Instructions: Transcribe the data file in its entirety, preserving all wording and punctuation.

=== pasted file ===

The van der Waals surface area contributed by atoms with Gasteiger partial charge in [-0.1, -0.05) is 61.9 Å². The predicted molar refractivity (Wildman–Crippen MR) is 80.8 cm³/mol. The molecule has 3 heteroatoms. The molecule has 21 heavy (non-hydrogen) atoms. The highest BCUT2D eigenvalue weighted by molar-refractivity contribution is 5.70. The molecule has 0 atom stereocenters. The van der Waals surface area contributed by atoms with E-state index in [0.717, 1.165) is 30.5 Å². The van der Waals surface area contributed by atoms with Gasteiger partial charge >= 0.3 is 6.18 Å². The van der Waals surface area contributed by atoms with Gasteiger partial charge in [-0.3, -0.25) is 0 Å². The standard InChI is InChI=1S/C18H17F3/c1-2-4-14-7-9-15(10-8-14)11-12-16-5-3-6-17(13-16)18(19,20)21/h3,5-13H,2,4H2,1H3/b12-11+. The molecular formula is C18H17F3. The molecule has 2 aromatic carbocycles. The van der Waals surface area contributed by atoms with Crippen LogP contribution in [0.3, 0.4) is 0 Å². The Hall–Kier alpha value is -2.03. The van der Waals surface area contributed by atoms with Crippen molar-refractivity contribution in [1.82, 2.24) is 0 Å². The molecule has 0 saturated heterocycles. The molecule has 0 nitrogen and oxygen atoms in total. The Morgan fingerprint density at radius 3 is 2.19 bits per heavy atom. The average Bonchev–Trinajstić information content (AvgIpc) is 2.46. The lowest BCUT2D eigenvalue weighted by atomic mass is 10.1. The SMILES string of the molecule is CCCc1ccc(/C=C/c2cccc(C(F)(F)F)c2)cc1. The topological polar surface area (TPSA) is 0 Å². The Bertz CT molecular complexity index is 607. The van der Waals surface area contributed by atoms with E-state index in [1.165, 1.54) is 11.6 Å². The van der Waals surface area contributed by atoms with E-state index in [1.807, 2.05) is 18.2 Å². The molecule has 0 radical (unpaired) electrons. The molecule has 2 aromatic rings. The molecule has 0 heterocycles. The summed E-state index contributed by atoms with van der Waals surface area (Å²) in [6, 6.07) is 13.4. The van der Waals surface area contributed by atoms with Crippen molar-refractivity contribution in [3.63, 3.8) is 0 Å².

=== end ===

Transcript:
The van der Waals surface area contributed by atoms with Gasteiger partial charge in [-0.1, -0.05) is 61.9 Å². The predicted molar refractivity (Wildman–Crippen MR) is 80.8 cm³/mol. The molecule has 3 heteroatoms. The molecule has 21 heavy (non-hydrogen) atoms. The highest BCUT2D eigenvalue weighted by molar-refractivity contribution is 5.70. The molecule has 0 atom stereocenters. The van der Waals surface area contributed by atoms with E-state index in [0.717, 1.165) is 30.5 Å². The van der Waals surface area contributed by atoms with Gasteiger partial charge >= 0.3 is 6.18 Å². The van der Waals surface area contributed by atoms with Gasteiger partial charge in [-0.3, -0.25) is 0 Å². The standard InChI is InChI=1S/C18H17F3/c1-2-4-14-7-9-15(10-8-14)11-12-16-5-3-6-17(13-16)18(19,20)21/h3,5-13H,2,4H2,1H3/b12-11+. The molecular formula is C18H17F3. The molecule has 2 aromatic carbocycles. The van der Waals surface area contributed by atoms with Crippen LogP contribution in [0.3, 0.4) is 0 Å². The Hall–Kier alpha value is -2.03. The van der Waals surface area contributed by atoms with Crippen molar-refractivity contribution in [1.82, 2.24) is 0 Å². The molecule has 0 saturated heterocycles. The molecule has 0 nitrogen and oxygen atoms in total. The Morgan fingerprint density at radius 3 is 2.19 bits per heavy atom. The average Bonchev–Trinajstić information content (AvgIpc) is 2.46. The lowest BCUT2D eigenvalue weighted by atomic mass is 10.1. The SMILES string of the molecule is CCCc1ccc(/C=C/c2cccc(C(F)(F)F)c2)cc1. The topological polar surface area (TPSA) is 0 Å². The Bertz CT molecular complexity index is 607. The van der Waals surface area contributed by atoms with E-state index in [1.165, 1.54) is 11.6 Å². The van der Waals surface area contributed by atoms with E-state index in [1.807, 2.05) is 18.2 Å². The molecule has 0 radical (unpaired) electrons. The molecule has 2 aromatic rings. The molecule has 0 heterocycles. The summed E-state index contributed by atoms with van der Waals surface area (Å²) in [6, 6.07) is 13.4. The van der Waals surface area contributed by atoms with Crippen molar-refractivity contribution in [3.63, 3.8) is 0 Å².